Search Images Maps Play YouTube News Gmail Drive More »
Sign in
Screen reader users: click this link for accessible mode. Accessible mode has the same essential features but works better with your reader.

Patents

  1. Advanced Patent Search
Publication numberUS8101294 B2
Publication typeGrant
Application numberUS 12/469,796
Publication dateJan 24, 2012
Filing dateMay 21, 2009
Priority dateNov 28, 2008
Also published asCN101752519A, CN101752519B, US20100136397
Publication number12469796, 469796, US 8101294 B2, US 8101294B2, US-B2-8101294, US8101294 B2, US8101294B2
InventorsPen-Uei Lu
Original AssigneeChi Mei Communication Systems, Inc.
Export CitationBiBTeX, EndNote, RefMan
External Links: USPTO, USPTO Assignment, Espacenet
Battery holding structure
US 8101294 B2
Abstract
A battery holding structure includes a battery receptacle, a receiving chamber, and a locking member. The battery is received in the battery receptacle, and the receiving chamber communicates with the battery receptacle. The locking member is received in the receiving chamber for locking the battery. The battery receptacle includes a base wall, and the battery holding structure also includes a push member. The push member is connected to the base wall elastically, and the push member can create a force to resisting the battery away from the battery receptacle.
Images(5)
Previous page
Next page
Claims(12)
1. A battery holding structure for holding a battery, comprising:
a battery receptacle comprising a base wall, a first sidewall, and a second sidewall extending perpendicularly from the base wall, and opposite to the first sidewall, the base wall defining a blind mounting slot, the first sidewall extending substantially perpendicularly from the base wall, a locking portion being formed from the first sidewall; the battery defining a first locking slot; the locking portion engaging with the first locking slot;
a receiving chamber communicating with the battery receptacle, the second sidewall defining the receiving chamber;
a locking member received in the receiving chamber and partially protruding in the battery receptacle to lock the battery; and
a pushing member comprising a pushing portion and a first resilient member; wherein when the locking member is locked with the battery, the pushing member is received in the blind mounting slot; and when the locking member is unlocked with the battery, the first resilient member elastically pushes the pushing portion to protrude into the battery receptacle along the blind mounting slot.
2. The battery holding structure of claim 1, wherein the receiving chamber comprises a first receiving slot and second receiving slot communicating with each other.
3. The battery holding structure of claim 1, wherein the locking member comprises a main body and a resisting portion protruding from the main body; the battery defines a second locking slot and a third locking slot communicates with the third locking slot; the resisting portion can slides from the second locking slot into the third locking slot to lock the battery, and slides from the third locking slot to the second locking slot to unlock the battery.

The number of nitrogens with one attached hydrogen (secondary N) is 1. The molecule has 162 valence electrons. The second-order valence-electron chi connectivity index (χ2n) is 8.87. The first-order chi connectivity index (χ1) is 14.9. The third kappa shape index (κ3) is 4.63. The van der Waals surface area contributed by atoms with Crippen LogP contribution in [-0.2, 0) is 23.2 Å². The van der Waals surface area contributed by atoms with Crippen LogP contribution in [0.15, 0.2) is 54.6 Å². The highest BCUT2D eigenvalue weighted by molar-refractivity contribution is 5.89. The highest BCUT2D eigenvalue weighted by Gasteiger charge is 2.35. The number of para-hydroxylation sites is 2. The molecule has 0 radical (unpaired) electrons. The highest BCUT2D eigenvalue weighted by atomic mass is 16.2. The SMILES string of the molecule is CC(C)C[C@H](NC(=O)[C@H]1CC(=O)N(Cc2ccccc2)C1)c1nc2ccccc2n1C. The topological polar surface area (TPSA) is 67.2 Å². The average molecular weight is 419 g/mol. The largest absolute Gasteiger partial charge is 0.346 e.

4. The battery holding structure of claim 3, wherein the locking member further comprises a second resilient member, one end of the second resilient member is fixed on the main body of the locking member, the first resilient member forces the resisting portion to slides from the third locking slot to the second locking slot to unlock the battery.
5. The battery holding structure of claim 3, wherein the locking member further comprises a guiding portion protruding from the main body, the guiding portion slides in the receiving chamber.
6. The battery holding structure of claim 3, wherein the second resilient member is a helical, compression spring.
7. The battery holding structure of claim 6, wherein the first resilient member is a helical, compression spring.
8. A battery holding structure for holding a battery, comprising:
a battery receptacle comprising a base wall, the base wall defining a blind mounting slot;
a receiving chamber communicating with the battery receptacle;
a locking member received in the receiving chamber and partially protruding in the battery receptacle to lock the battery, the locking member comprising a main body and a resisting portion protruding from the main body; the battery defining a first locking slot and a second locking slot communicating with the first locking slot, the resisting portion being capable of sliding from the first locking slot into the second locking slot to lock the battery, and sliding from the second locking slot to the first locking slot to unlock the battery; and
a pushing member comprising a pushing portion and a first resilient member; wherein when the locking member is locked with the battery, the pushing member is received in the blind mounting slot; and when the locking member is unlocked with the battery, the first resilient member elastically pushes the pushing portion to protrude into the battery receptacle along the blind mounting slot.